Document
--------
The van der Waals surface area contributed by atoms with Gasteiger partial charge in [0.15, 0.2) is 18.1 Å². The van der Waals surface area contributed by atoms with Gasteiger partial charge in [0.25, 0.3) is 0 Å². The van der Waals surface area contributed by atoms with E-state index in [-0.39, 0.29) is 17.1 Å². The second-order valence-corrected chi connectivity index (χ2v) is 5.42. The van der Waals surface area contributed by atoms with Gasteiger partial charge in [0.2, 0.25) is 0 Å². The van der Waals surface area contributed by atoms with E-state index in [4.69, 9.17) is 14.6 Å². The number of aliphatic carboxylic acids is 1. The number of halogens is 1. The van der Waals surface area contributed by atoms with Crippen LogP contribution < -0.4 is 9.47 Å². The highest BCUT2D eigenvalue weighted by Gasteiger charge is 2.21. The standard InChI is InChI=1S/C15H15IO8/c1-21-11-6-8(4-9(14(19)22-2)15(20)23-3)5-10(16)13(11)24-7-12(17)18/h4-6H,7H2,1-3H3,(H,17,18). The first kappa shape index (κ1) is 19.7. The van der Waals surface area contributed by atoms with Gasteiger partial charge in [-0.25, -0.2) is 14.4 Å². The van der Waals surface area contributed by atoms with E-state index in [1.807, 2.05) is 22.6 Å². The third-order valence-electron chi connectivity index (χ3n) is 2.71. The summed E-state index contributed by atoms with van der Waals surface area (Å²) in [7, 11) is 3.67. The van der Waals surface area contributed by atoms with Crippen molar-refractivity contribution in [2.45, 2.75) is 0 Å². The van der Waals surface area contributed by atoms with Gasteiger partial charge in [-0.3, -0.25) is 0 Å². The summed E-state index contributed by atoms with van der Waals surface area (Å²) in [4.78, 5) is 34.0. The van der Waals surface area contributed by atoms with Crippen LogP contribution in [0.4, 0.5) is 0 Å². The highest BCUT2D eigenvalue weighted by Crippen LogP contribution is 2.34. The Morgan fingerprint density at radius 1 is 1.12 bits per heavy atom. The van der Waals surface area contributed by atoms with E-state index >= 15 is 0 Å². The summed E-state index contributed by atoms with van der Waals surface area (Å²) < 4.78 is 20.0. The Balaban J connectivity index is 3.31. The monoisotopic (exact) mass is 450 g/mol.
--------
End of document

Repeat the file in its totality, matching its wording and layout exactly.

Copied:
The van der Waals surface area contributed by atoms with Gasteiger partial charge in [0.15, 0.2) is 18.1 Å². The van der Waals surface area contributed by atoms with Gasteiger partial charge in [0.25, 0.3) is 0 Å². The van der Waals surface area contributed by atoms with E-state index in [-0.39, 0.29) is 17.1 Å². The second-order valence-corrected chi connectivity index (χ2v) is 5.42. The van der Waals surface area contributed by atoms with Gasteiger partial charge in [0.2, 0.25) is 0 Å². The van der Waals surface area contributed by atoms with E-state index in [4.69, 9.17) is 14.6 Å². The number of aliphatic carboxylic acids is 1. The number of halogens is 1. The van der Waals surface area contributed by atoms with Crippen LogP contribution < -0.4 is 9.47 Å². The highest BCUT2D eigenvalue weighted by Gasteiger charge is 2.21. The standard InChI is InChI=1S/C15H15IO8/c1-21-11-6-8(4-9(14(19)22-2)15(20)23-3)5-10(16)13(11)24-7-12(17)18/h4-6H,7H2,1-3H3,(H,17,18). The first kappa shape index (κ1) is 19.7. The van der Waals surface area contributed by atoms with Gasteiger partial charge in [-0.25, -0.2) is 14.4 Å². The van der Waals surface area contributed by atoms with E-state index in [1.807, 2.05) is 22.6 Å². The third-order valence-electron chi connectivity index (χ3n) is 2.71. The summed E-state index contributed by atoms with van der Waals surface area (Å²) in [7, 11) is 3.67. The van der Waals surface area contributed by atoms with Crippen molar-refractivity contribution in [2.45, 2.75) is 0 Å². The van der Waals surface area contributed by atoms with Gasteiger partial charge in [-0.3, -0.25) is 0 Å². The summed E-state index contributed by atoms with van der Waals surface area (Å²) in [4.78, 5) is 34.0. The van der Waals surface area contributed by atoms with Crippen LogP contribution in [0.4, 0.5) is 0 Å². The highest BCUT2D eigenvalue weighted by Crippen LogP contribution is 2.34. The Morgan fingerprint density at radius 1 is 1.12 bits per heavy atom. The van der Waals surface area contributed by atoms with E-state index >= 15 is 0 Å². The summed E-state index contributed by atoms with van der Waals surface area (Å²) < 4.78 is 20.0. The Balaban J connectivity index is 3.31. The monoisotopic (exact) mass is 450 g/mol.